This is not the most important dress

anna first communionKylie Minogue was once a nun.

She was a bride of Christ.

It was on TV, but that’s real enough, isn’t it?

I’m sure there are other things which the Church and Kylie Minogue have in common, but this is one.

You see, the Church is referred to as the bride of Christ.

Indeed, the Church is pictured in the new testament as the bride of Christ being made beautiful for the bridegroom. It’s a complex image. But this idea of a Bride being made beautiful for her encounter with her future husband wasn’t new; either in scripture, or in history. Of course not. There is a natural (and dare I say, God given), desire to be anticipated by our beloved. Whether male or female, we want to be wanted, desire, hoped for. This is not just about women. This is about being human.

The most detailed description that we have within Christian scripture of the rituals of preparation for a wedding is that of Esther. Future Queen Esther. Esther, is made beautiful for her encounter with the King. She is preened and beautified. So, too, we think, we prepare, we pray. I have thought more about my skin and hair in the last couple of months than ever before. I care. Unashamedly, I care. But yet, I am not Esther.

I am not a bride of Christ.

I have not been married to Jesus.

Jesus is not my boyfriend.

I am not a princess waiting to meet my King.

I have not been dancing with God while waiting for my husband to cut in.

I have not been waiting around for a husband.

Yes, you read that right. I have not, was not, sitting around waiting for a husband to save me from a lonely spinster life. My life has been an incredible adventure so far. And frankly, I am not sure how I could have been to the places I’ve been, made the decisions I have made, and served as wholeheartedly as I have if I had not been content! Abounding in all things, content in all circumstances, Paul says. That’s what I’ve strived for, hoped for, and desired. In many ways, the Running Man (RM) came into my life at a really interesting time. Life was hectic. But, he became my friend and over time we fell in love. I started to see that I wanted life with him and couldn’t imagine it without him, and didn’t want to.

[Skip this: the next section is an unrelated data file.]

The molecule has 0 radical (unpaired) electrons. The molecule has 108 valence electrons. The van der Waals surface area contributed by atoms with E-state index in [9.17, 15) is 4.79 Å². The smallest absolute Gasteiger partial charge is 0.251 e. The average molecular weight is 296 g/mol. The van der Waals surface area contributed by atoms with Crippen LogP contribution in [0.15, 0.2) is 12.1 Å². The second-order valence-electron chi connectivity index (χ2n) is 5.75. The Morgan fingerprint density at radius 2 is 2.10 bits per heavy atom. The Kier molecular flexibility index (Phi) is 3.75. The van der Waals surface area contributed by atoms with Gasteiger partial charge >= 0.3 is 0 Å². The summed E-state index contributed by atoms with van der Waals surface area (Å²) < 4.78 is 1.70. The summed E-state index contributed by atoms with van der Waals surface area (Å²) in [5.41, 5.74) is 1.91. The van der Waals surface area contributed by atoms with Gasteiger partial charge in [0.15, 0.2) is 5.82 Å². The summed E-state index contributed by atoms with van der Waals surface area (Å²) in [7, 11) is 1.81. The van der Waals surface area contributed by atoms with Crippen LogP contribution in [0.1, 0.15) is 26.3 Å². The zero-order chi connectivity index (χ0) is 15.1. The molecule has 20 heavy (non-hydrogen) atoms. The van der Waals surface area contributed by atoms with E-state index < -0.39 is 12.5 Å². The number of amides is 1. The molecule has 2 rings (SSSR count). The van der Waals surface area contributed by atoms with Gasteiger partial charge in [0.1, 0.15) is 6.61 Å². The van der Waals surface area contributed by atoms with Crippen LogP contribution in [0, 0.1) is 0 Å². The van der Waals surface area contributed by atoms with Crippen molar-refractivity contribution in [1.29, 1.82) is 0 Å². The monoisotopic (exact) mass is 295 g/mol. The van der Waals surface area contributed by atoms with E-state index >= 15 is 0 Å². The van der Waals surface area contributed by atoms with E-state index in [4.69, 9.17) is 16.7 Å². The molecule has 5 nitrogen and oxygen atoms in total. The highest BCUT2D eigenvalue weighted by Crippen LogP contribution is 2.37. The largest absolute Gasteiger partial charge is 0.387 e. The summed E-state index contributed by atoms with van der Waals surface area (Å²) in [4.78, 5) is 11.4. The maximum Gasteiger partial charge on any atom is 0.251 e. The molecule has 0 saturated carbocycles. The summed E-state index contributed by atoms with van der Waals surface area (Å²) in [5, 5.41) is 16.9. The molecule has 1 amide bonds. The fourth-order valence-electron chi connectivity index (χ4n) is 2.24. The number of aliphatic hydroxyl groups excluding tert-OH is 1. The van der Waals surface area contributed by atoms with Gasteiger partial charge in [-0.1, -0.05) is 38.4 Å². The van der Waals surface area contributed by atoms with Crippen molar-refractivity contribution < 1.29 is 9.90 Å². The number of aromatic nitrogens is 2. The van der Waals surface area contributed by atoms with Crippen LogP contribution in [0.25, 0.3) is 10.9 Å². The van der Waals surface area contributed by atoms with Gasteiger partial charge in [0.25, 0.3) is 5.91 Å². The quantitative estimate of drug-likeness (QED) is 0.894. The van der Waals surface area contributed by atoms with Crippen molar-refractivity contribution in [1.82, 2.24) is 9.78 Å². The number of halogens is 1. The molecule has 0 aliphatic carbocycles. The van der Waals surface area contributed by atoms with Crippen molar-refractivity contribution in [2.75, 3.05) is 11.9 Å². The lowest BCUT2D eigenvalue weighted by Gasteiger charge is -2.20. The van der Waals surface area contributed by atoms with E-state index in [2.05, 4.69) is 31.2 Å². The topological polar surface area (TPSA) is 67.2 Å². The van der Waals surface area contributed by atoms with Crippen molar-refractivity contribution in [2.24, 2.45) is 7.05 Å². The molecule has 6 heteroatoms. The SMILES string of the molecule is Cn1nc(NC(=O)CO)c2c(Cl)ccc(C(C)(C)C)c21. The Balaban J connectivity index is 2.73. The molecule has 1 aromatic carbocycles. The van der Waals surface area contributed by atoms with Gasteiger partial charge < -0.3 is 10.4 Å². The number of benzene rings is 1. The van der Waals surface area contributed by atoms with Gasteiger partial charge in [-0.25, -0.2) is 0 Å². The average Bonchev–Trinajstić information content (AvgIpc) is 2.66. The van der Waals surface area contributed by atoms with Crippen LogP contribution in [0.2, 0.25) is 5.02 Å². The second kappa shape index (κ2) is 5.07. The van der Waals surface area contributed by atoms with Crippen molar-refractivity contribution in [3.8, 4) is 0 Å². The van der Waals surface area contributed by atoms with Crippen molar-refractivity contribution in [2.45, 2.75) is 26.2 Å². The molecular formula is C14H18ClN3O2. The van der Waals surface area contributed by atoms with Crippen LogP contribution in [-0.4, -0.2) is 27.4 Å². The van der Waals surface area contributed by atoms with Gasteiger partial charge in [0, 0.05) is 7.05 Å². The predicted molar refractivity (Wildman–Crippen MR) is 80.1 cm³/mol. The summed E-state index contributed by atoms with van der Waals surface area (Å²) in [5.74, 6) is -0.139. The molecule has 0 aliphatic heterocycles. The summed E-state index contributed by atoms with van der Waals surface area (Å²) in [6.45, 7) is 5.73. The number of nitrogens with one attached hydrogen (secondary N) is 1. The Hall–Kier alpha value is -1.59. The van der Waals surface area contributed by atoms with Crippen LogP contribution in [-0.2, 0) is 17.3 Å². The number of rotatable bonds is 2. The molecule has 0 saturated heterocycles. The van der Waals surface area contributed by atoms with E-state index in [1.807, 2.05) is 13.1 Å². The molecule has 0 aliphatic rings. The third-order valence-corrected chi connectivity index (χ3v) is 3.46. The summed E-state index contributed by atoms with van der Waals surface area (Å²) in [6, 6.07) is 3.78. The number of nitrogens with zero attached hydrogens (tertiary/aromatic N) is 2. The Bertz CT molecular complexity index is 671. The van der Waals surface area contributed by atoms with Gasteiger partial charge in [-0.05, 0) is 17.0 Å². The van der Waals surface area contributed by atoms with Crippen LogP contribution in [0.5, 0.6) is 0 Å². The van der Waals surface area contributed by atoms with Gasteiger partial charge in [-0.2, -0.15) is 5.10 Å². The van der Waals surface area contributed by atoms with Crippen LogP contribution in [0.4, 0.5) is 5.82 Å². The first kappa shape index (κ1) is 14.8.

Be sure, my way of approaching the world has had to change a little. I can’t make decisions without reference to the needs of someone else. Actually, I don’t want to. It hasn’t really been a fight. You see, he wants my best and I want his. He supports my greatest dreams and I support his.

So I’m not a Bride of Christ. However, God is calling me (inside and out) to be beautiful for my groom – just as the church is called to be transformed! This beauty is way more than skin deep. I am called, like the church to be transformed for my God. To be helped, holy, made perfect in him.

I met a lady recently who only met and spent time with her now husband six times before they were married. 26 years later her main piece of advice was planning marriage counseling at 6 months, 9 months, and 12 months after the wedding. Living together is hard work, she said, even if you’re in love.